Sunday 16 December 2018

'I don't know if I would be here today if I hadn't always been so vigilant about Breastcheck screening' - mum of one (61)

Mary Murray at home in Castlebar
Mary Murray at home in Castlebar

Arlene Harris

Mary Murray (61) has always been vigilant about her health - making sure to visit the doctor if she had any concerns, doing regular checks to look for unusual lumps or moles and crucially; availing of any offer of screening which might detect an illness in the early stages, writes Arlene Harris.

However, despite this awareness, she was totally unprepared for the news that she had (early stage) breast cancer following a routine mammogram.

"I had been having a mammogram every two years with BreastCheck," says Mary who lives in Castlebar. "In 2012, I went along for my appointment and as I had no symptoms at all, I wasn't expecting anything other than the all-clear.

"I went away thinking everything was fine as usual, but two weeks later I got a letter saying that something had shown up on the scan and I was referred to Galway for further checks."

Mary, who was 55 at the time, was reassured by her husband Patrick but deep down she knew something was wrong as she had never been referred for further tests before.

"In the letter I was informed that I might be waiting for some time as depending on the outcome of the mammogram, they could have to follow on with an ultrasound and biopsy," says Mary.

"I was very frightened as I instinctively knew that something was wrong and in July 2012, I headed to Galway with my husband and daughter Mary Bridget by my side. Before I had Mary, I had several miscarriages so already had my fair share of suffering, so I really felt awful about the prospect of heading into another traumatic experience - but even though I was really worried, the staff at the hospital couldn't have been more helpful and were reassuring even when I was told that I had to go through with the triple assessment (mammogram, ultrasound and biopsy)."

The following week, Mary, who works in a special needs school in Castlebar, received an appointment to see a surgeon where she would be told the outcome of her tests and the treatment which would follow.

"I was told that I had a stage 3 Ductal Cell Carcinoma in Situ (DCIS) in my right breast and would need to have a lumpectomy to remove it and also a lymph node," she recalls. "It was an early cancer which was located in the milk ducts and the surgeon said that without a doubt, the fact that I had gone for screening, meant that whole process was likely to have a more positive outcome.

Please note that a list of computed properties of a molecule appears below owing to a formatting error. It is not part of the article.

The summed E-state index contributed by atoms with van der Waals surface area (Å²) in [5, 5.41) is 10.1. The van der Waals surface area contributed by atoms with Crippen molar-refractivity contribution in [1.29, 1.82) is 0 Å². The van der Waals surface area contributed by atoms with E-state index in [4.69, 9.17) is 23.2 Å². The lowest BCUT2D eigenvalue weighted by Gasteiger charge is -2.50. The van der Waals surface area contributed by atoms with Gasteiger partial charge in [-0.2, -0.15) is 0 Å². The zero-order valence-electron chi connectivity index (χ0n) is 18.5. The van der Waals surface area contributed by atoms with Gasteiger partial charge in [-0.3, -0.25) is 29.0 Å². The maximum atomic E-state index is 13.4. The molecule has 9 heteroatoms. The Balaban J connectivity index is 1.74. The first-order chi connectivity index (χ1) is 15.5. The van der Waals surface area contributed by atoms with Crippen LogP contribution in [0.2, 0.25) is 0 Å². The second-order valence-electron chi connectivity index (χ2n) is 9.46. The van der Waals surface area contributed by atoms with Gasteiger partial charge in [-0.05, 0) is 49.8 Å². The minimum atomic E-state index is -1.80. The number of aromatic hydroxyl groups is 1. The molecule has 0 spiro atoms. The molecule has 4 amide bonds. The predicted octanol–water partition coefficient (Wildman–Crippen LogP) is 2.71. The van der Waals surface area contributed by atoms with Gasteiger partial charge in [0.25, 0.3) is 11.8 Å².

"The surgery was done a week later and I was kept in for two days. Then a fortnight later, I went to see the oncologist, who made me feel really relaxed and said that he thought I would benefit from radiation but because the DCIS had been detected early, I wouldn't need chemotherapy which I was really happy about."

The Mayo woman underwent six weeks of radiation and said while the treatment itself was somewhat uncomfortable, it was a small price to pay for the peace of mind she received when the ordeal was over.

"I had to go up and down to Galway on the bus every day for six weeks for the radiation and the ICS helped with the transport cost, which I was very grateful for," she says. "Most of the time it was grand but it was exhausting and there were some side effects such as a burning of the skin - but I was happy to endure anything if it meant I was cancer free.

"And it would have been a lot worse if I hadn't gone for my routine screening. I was told that if I had left it, even for a year, I would have been looking at a mastectomy and chemotherapy and my survival would have been put into question."

It has now been six years since the routine breast check.

"I don't know if I would be here today if I hadn't always been so vigilant about screening," she says. "I have always availed of whatever was offered whether it was breast, cervical or bowel screening and I think this is something everyone should do. When I returned to work after my treatment I asked to talk to my colleagues about it as I wanted them to know how important it was to get screened and three went straight away for their BreastCheck appointments and I know I made the others more aware of the need to do the same. I still go for my annual mammogram - I wouldn't miss it for anything."

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